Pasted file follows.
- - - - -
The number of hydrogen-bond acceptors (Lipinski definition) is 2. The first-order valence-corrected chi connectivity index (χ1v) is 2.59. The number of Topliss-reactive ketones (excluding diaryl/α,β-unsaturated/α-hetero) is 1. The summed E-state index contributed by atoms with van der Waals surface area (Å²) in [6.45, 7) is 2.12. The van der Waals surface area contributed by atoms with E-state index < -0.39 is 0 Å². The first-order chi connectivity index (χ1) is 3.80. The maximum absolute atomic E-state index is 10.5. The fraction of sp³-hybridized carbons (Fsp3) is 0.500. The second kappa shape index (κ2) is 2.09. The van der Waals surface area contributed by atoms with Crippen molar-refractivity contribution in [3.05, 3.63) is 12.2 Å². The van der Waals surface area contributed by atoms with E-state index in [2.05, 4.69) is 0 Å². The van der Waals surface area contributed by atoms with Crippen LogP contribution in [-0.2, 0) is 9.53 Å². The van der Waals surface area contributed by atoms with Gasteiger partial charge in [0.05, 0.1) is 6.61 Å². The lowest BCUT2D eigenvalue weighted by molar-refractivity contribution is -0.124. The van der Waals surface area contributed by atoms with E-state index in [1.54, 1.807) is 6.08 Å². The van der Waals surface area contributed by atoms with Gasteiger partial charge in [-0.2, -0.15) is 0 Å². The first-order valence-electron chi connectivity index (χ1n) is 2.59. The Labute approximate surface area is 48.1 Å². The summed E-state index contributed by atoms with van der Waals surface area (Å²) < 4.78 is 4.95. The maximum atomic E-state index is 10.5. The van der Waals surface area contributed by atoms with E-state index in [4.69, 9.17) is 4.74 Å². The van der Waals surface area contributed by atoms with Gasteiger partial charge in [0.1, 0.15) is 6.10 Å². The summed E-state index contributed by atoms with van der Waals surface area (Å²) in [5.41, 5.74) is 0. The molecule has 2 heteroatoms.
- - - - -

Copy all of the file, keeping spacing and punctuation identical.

The number of hydrogen-bond acceptors (Lipinski definition) is 2. The first-order valence-corrected chi connectivity index (χ1v) is 2.59. The number of Topliss-reactive ketones (excluding diaryl/α,β-unsaturated/α-hetero) is 1. The summed E-state index contributed by atoms with van der Waals surface area (Å²) in [6.45, 7) is 2.12. The van der Waals surface area contributed by atoms with E-state index < -0.39 is 0 Å². The first-order chi connectivity index (χ1) is 3.80. The maximum absolute atomic E-state index is 10.5. The fraction of sp³-hybridized carbons (Fsp3) is 0.500. The second kappa shape index (κ2) is 2.09. The van der Waals surface area contributed by atoms with Crippen molar-refractivity contribution in [3.05, 3.63) is 12.2 Å². The van der Waals surface area contributed by atoms with E-state index in [2.05, 4.69) is 0 Å². The van der Waals surface area contributed by atoms with Crippen LogP contribution in [-0.2, 0) is 9.53 Å². The van der Waals surface area contributed by atoms with Gasteiger partial charge in [0.05, 0.1) is 6.61 Å². The lowest BCUT2D eigenvalue weighted by molar-refractivity contribution is -0.124. The van der Waals surface area contributed by atoms with E-state index in [1.54, 1.807) is 6.08 Å². The van der Waals surface area contributed by atoms with Gasteiger partial charge in [-0.2, -0.15) is 0 Å². The first-order valence-electron chi connectivity index (χ1n) is 2.59. The Labute approximate surface area is 48.1 Å². The summed E-state index contributed by atoms with van der Waals surface area (Å²) < 4.78 is 4.95. The maximum atomic E-state index is 10.5. The van der Waals surface area contributed by atoms with E-state index in [4.69, 9.17) is 4.74 Å². The van der Waals surface area contributed by atoms with Gasteiger partial charge in [0.1, 0.15) is 6.10 Å². The summed E-state index contributed by atoms with van der Waals surface area (Å²) in [5.41, 5.74) is 0. The molecule has 2 heteroatoms.